When I was a kid we didn't have a lot of money, so we often shopped at thrift stores. What I loved about that was that you could get 10 books for a dollar, so I would plant myself in front of the book section and make piles of which one I wanted to get and then decided after I'd gone through them all.

One day an older lady saw me sitting with my piles and asked if I liked to read. I told her I did and showed her a few of the books I found that I liked. She smiled and then pulled a dollar out of her purse, handed it to me and said, "Promise me that you'll keep reading." I was so happy and immediately stood up and said that I would. She smiled and walked away and I went back to my piles able to pick out an extra 10 books to take home.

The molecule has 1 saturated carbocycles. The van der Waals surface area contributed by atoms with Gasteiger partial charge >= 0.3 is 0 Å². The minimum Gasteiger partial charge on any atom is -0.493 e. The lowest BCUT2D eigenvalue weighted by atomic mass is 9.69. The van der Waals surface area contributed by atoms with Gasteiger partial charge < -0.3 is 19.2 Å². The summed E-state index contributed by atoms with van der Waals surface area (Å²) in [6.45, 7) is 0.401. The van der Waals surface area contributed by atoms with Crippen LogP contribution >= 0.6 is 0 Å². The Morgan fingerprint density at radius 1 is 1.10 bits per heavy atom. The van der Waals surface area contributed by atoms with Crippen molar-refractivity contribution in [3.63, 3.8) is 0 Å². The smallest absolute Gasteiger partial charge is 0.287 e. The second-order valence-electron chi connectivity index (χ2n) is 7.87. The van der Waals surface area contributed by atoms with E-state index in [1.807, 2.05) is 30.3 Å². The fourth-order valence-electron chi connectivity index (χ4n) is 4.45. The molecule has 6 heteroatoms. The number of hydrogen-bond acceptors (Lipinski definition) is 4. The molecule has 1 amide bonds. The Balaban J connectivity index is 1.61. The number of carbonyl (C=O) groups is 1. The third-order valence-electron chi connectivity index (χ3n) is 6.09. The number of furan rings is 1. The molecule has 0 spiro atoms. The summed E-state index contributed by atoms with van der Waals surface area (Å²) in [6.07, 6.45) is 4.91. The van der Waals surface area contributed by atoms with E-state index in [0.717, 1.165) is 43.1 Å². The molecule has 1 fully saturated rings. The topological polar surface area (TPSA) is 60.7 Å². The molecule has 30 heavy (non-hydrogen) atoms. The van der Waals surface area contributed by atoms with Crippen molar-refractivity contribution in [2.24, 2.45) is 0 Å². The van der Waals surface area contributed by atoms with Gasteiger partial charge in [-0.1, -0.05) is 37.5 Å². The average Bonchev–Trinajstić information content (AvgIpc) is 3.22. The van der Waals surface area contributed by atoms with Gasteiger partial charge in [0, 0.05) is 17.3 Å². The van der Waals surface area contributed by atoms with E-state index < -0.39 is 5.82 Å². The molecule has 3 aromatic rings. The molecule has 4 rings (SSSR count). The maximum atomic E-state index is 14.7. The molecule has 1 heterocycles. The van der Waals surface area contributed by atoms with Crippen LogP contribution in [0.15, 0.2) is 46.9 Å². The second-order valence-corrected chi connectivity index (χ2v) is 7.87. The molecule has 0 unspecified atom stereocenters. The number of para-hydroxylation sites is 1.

It was just a small act of kindness for her, but for me having a random stranger encourage my love of reading and making me promise to never stop definitely had a lot to do with my continued love of reading. This was over 20 years ago, but I still think of her whenever I buy a new book.

-eDgAR-

When Someone's Gone Further Than You...

Saw a woman sitting in the town sand pile just hanging out looking sad. The sand pile borders my long gravel driveway and I just happened to notice her. Initially I though it was sketchy. What the hell is this person doing here? So I walk over and I say "heyyy.. are you okay?" She didn't hear me at first and I kind of startled her, but I asked again if she was okay throwing a thumbs up or thumbs down.